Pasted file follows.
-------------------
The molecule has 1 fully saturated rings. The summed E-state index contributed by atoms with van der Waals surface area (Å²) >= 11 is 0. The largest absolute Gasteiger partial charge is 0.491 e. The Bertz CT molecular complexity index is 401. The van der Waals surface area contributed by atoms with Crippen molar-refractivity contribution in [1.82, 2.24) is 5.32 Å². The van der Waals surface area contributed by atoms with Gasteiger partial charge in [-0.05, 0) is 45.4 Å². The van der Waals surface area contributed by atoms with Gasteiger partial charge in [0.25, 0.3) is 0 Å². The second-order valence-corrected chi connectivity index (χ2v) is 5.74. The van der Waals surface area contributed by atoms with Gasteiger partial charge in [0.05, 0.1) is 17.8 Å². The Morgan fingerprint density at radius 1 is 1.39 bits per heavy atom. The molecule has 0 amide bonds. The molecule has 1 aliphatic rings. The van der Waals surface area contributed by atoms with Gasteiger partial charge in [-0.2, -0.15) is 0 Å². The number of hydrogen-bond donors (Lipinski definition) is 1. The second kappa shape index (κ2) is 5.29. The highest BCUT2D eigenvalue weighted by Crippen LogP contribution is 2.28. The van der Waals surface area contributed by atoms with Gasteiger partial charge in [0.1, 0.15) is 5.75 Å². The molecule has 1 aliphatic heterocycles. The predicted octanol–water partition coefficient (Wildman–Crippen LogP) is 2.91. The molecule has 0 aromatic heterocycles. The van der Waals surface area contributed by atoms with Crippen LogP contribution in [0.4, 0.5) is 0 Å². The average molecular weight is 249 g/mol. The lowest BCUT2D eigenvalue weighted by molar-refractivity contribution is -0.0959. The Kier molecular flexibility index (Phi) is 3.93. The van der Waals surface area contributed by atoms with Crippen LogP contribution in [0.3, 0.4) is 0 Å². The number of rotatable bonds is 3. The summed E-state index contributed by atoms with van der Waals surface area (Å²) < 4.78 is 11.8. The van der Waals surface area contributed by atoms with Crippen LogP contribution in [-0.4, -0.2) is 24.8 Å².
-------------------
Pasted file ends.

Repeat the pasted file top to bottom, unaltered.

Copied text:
The molecule has 1 fully saturated rings. The summed E-state index contributed by atoms with van der Waals surface area (Å²) >= 11 is 0. The largest absolute Gasteiger partial charge is 0.491 e. The Bertz CT molecular complexity index is 401. The van der Waals surface area contributed by atoms with Crippen molar-refractivity contribution in [1.82, 2.24) is 5.32 Å². The van der Waals surface area contributed by atoms with Gasteiger partial charge in [-0.05, 0) is 45.4 Å². The van der Waals surface area contributed by atoms with Gasteiger partial charge in [0.25, 0.3) is 0 Å². The second-order valence-corrected chi connectivity index (χ2v) is 5.74. The van der Waals surface area contributed by atoms with Gasteiger partial charge in [0.05, 0.1) is 17.8 Å². The Morgan fingerprint density at radius 1 is 1.39 bits per heavy atom. The molecule has 0 amide bonds. The molecule has 1 aliphatic rings. The van der Waals surface area contributed by atoms with Gasteiger partial charge in [-0.2, -0.15) is 0 Å². The number of hydrogen-bond donors (Lipinski definition) is 1. The second kappa shape index (κ2) is 5.29. The highest BCUT2D eigenvalue weighted by Crippen LogP contribution is 2.28. The van der Waals surface area contributed by atoms with Gasteiger partial charge in [0.1, 0.15) is 5.75 Å². The molecule has 1 aliphatic heterocycles. The predicted octanol–water partition coefficient (Wildman–Crippen LogP) is 2.91. The molecule has 0 aromatic heterocycles. The van der Waals surface area contributed by atoms with Crippen LogP contribution in [0.4, 0.5) is 0 Å². The average molecular weight is 249 g/mol. The lowest BCUT2D eigenvalue weighted by molar-refractivity contribution is -0.0959. The Kier molecular flexibility index (Phi) is 3.93. The van der Waals surface area contributed by atoms with Crippen LogP contribution in [0.3, 0.4) is 0 Å². The number of rotatable bonds is 3. The summed E-state index contributed by atoms with van der Waals surface area (Å²) < 4.78 is 11.8. The van der Waals surface area contributed by atoms with Crippen LogP contribution in [-0.4, -0.2) is 24.8 Å².